I have an exhibition that I keep meaning to return to so that I can write about it, as wherever possible I far prefer sourcing my own images. Otherwise it kind of feels like stealing. Especially when I have the chance to photograph work in the way that I, as opposed to others, see it. Photographing and capturing something visually is as much a language as a piece of writing. This urge to document and provide my own source work has led me into thinking about the necessity of images and how we use them to frame both our written texts and our lives. Particularly in terms of how people constantly feel the need to document not only the world around them, but themselves. The way in which we can convey, warp and shape the reception of our persona through our careful selection and sensoring of our own imagery. How, through specific choice we can create the perfect presentation of ourselves. A facade that once the spell is broken and the true self becomes revealed, can never return to the idealised perfection. Once the mask has been removed, there is no return.

I find this very interesting, as in the sea of images out there, people attempt to make their own mark; to create an identity for themselves and a projection for the world. I think this way of thinking and my interest in this peeked following my visit to the exhibition at the Portrait Gallery. ‘Facing the World: From Rembrandt to Ai Weiwei’ is an exhibition that I have now visited…four times. I would highly recommend going more than once. Or even, like myself, splitting your visits into two so that you view only half the exhibition at first and then return another day to view the rest of it. I have never done this before, however I found it incredibly fulfilling, as it enabled me to better absorb the artwork as my mind was not too saturated with it all at once. It gave me more time to reflect and made me realise the works that I was truly interested in. It’s difficult, as there is so much to gain from every work in the exhibition, however the self-portraits that really struck a chord with me were Andy Warhol’s and Robert Mappleforth’s. You could argue I am cliched in my Warhol orientated interest, he is after all, renowned for his self-portraits. However these were works that I have never studied up close and they had quite the impact on me.

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Warhol in drag. Yes, I’ve come across it before, but there was something about it in the context of the exhibition. The scale I should have realised were small poleroids, whereas when I’d seen the work in books, I’d mistakenly imagined it more A4 or even large scale. The size of course, changes the meaning of the self-portrait entirely. In my imagination, the large scale of the portrait was garish and intruding to the viewer, cocky even. However, when I viewed it during my ‘Facing the World…’ visit, I was struck by the intimacy that the poleroid scale allowed. I had to stand up close to study it. There were four of these small self-portrait’s of Andy’s on the wall and from afar all you could see was the stylish black frame, you could not make out the facial features. Yet upon close inspection there was so much to see and draw out, a rawness and an insight which felt personal and floor shattering. Almost as if I was an intruder catching Warhol in a moment which belonged only to him.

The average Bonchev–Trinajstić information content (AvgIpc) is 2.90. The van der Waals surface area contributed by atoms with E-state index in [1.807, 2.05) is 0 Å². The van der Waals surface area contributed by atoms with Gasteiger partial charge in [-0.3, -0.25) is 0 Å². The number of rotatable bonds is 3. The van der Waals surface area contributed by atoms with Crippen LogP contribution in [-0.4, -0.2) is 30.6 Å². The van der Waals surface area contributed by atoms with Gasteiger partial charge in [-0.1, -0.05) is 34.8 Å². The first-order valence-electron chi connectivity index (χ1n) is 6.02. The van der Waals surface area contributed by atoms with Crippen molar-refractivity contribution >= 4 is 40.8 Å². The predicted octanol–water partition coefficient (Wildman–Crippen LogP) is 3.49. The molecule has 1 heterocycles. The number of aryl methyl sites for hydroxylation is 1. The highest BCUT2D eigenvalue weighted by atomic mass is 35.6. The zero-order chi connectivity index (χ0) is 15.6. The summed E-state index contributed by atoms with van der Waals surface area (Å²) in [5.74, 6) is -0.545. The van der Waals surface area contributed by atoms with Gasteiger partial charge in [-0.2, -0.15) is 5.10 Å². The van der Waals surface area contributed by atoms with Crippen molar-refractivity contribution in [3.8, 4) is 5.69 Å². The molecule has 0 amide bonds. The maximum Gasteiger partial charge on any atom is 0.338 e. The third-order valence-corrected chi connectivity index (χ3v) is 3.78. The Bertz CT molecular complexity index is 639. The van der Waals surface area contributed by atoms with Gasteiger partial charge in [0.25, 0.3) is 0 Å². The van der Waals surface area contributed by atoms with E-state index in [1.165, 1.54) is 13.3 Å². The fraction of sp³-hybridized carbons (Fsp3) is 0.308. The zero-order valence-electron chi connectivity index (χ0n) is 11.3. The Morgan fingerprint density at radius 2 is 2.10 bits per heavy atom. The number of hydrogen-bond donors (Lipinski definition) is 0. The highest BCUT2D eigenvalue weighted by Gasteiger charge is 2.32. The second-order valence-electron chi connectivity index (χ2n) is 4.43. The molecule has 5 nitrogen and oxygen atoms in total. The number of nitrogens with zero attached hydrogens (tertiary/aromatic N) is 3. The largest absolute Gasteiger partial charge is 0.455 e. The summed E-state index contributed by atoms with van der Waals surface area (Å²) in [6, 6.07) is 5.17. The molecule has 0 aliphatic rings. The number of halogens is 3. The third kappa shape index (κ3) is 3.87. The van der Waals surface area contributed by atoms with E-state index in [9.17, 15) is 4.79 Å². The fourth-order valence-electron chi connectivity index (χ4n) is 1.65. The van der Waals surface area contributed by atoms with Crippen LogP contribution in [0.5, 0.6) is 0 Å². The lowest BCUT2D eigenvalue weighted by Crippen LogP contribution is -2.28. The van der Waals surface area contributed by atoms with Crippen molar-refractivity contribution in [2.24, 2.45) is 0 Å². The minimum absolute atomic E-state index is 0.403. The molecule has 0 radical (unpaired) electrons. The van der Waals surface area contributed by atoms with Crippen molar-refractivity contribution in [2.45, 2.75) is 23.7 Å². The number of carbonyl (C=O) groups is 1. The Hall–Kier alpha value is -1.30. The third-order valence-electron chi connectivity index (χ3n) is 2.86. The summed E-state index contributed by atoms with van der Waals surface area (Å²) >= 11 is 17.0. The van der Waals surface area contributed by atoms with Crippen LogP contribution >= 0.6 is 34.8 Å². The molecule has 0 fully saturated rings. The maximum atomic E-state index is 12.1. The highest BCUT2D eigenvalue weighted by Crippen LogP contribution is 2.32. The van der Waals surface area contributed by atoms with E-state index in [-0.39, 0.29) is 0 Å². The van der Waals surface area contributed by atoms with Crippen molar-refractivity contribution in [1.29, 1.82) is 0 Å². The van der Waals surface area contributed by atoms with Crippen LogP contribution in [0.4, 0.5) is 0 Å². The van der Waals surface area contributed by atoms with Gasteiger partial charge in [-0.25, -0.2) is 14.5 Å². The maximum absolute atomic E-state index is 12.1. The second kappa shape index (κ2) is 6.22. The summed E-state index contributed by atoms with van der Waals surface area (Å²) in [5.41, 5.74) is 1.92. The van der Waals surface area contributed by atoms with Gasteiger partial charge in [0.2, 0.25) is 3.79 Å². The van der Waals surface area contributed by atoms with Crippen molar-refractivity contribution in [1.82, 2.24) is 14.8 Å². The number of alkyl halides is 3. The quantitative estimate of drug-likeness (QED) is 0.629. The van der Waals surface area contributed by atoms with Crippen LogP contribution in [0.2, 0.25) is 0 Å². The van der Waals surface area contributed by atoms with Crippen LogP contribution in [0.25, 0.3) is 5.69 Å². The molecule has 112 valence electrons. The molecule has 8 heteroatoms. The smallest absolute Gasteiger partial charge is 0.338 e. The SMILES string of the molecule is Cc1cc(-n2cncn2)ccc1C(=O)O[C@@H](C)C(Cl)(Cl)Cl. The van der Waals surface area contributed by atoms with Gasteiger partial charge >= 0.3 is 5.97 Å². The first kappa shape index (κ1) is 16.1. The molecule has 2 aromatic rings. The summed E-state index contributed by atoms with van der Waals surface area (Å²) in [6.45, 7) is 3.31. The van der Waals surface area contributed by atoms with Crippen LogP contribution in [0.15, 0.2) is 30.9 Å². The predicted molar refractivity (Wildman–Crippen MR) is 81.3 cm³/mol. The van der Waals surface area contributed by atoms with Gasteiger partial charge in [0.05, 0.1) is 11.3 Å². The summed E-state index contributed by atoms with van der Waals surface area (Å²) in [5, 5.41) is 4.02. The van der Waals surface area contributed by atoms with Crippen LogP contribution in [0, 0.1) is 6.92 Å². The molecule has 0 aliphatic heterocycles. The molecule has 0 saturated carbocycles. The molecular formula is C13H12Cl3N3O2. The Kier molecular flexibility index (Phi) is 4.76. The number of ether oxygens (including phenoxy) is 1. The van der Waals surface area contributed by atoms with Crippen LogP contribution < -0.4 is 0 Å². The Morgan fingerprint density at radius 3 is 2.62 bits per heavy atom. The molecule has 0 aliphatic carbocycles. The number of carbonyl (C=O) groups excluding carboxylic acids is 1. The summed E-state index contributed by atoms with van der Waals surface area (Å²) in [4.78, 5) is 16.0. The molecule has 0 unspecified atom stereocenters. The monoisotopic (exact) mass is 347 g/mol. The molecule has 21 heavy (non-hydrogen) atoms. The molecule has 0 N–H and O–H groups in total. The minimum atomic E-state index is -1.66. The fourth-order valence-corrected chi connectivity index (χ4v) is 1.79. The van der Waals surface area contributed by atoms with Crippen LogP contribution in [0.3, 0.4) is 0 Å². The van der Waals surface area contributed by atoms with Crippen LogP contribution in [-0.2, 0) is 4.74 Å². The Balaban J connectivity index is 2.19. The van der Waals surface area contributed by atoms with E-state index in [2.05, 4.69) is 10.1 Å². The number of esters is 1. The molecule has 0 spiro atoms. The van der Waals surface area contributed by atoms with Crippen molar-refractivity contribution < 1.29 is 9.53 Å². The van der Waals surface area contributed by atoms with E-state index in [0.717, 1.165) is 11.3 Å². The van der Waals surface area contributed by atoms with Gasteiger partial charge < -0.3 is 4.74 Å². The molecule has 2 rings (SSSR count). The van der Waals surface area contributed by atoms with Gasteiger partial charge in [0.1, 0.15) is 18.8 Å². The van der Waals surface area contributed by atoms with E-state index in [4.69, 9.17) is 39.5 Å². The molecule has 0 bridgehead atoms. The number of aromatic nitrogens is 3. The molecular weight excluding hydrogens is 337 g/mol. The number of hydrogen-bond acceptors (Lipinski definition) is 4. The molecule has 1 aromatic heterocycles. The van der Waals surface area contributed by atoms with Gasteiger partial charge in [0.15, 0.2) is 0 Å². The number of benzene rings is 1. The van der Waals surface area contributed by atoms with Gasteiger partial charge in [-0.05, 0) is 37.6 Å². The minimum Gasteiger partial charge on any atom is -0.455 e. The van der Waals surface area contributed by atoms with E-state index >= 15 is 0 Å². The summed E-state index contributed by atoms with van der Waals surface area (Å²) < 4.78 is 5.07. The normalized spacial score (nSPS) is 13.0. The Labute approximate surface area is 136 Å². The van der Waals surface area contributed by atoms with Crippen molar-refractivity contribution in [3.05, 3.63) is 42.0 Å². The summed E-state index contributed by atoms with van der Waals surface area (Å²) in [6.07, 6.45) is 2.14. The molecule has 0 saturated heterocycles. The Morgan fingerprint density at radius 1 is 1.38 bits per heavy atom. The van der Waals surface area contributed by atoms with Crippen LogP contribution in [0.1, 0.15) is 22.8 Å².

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Suddenly, my assumptions of Warhol with his elaborate pop art flamboyancy melted away and I was left with this striking affinity I felt for the pieces. I have read Warhol’s autobiography ‘The Philosophy of Andy Warhol: From A to B and Back Again’ and I must say that it changed the way in which I viewed him. I think changed is actually an understatement. It revolutionised the way I view him. I feel I have a far greater insight and understanding to both his methods and intensions of working because of this book. A lot of people like Warhol and his work. A lot of people don’t. It’s always the people who don’t like him to whom I recommend read this book. I can never decide as to how I feel about him exactly; I am fascinated by his life in the Factory and his relationship with celebrity icons like Eddie Sedgwick, his intentionally monotonous yet revolutionary films like ‘Empire‘, yet I am also reserved in my interest. His fascination and fear of death is perhaps what speaks to me most. Following the assassination attempt on his life and his near-death experience, Warhol began to explore this theme in his work. He created silk-screens of gruesomely smashed up cars wrapped round trees, he did portraits of celebrities like  Marilyn Monroe and Elvis, both of whom supposedly died of a drug overdose. In among his colourful depictions and his Campbell’s soup cans, lies tragedy in the work of Warhol. There is a personal undercurrent that hums quietly underneath the elaborate facade and  his artistic persona, which once exposed, is truly magnificent. It is this undercurrent and its subtleties which I am drawn to with Warhol. I found therefore found these portraits very touching and almost kind of melancholy.